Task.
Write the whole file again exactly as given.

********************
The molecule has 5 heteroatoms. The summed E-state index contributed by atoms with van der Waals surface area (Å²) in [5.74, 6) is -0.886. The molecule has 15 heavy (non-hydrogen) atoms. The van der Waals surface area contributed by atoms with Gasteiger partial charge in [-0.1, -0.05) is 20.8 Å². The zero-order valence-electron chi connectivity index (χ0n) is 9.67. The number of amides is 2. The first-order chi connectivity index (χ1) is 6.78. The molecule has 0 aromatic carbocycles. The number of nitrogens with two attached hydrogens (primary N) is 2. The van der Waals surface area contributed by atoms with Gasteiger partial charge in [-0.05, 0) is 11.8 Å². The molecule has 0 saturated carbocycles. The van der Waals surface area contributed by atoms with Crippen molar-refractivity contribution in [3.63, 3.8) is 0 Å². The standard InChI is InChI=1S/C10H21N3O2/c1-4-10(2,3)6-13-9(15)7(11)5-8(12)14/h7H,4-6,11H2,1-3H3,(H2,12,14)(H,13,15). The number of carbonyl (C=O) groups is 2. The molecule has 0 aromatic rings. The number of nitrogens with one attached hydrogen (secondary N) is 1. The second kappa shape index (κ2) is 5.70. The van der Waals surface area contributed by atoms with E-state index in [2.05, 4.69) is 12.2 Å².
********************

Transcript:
The molecule has 5 heteroatoms. The summed E-state index contributed by atoms with van der Waals surface area (Å²) in [5.74, 6) is -0.886. The molecule has 15 heavy (non-hydrogen) atoms. The van der Waals surface area contributed by atoms with Gasteiger partial charge in [-0.1, -0.05) is 20.8 Å². The zero-order valence-electron chi connectivity index (χ0n) is 9.67. The number of amides is 2. The first-order chi connectivity index (χ1) is 6.78. The molecule has 0 aromatic carbocycles. The number of nitrogens with two attached hydrogens (primary N) is 2. The van der Waals surface area contributed by atoms with Gasteiger partial charge in [-0.05, 0) is 11.8 Å². The molecule has 0 saturated carbocycles. The van der Waals surface area contributed by atoms with Crippen molar-refractivity contribution in [3.63, 3.8) is 0 Å². The standard InChI is InChI=1S/C10H21N3O2/c1-4-10(2,3)6-13-9(15)7(11)5-8(12)14/h7H,4-6,11H2,1-3H3,(H2,12,14)(H,13,15). The number of carbonyl (C=O) groups is 2. The molecule has 0 aromatic rings. The number of nitrogens with one attached hydrogen (secondary N) is 1. The second kappa shape index (κ2) is 5.70. The van der Waals surface area contributed by atoms with E-state index in [2.05, 4.69) is 12.2 Å².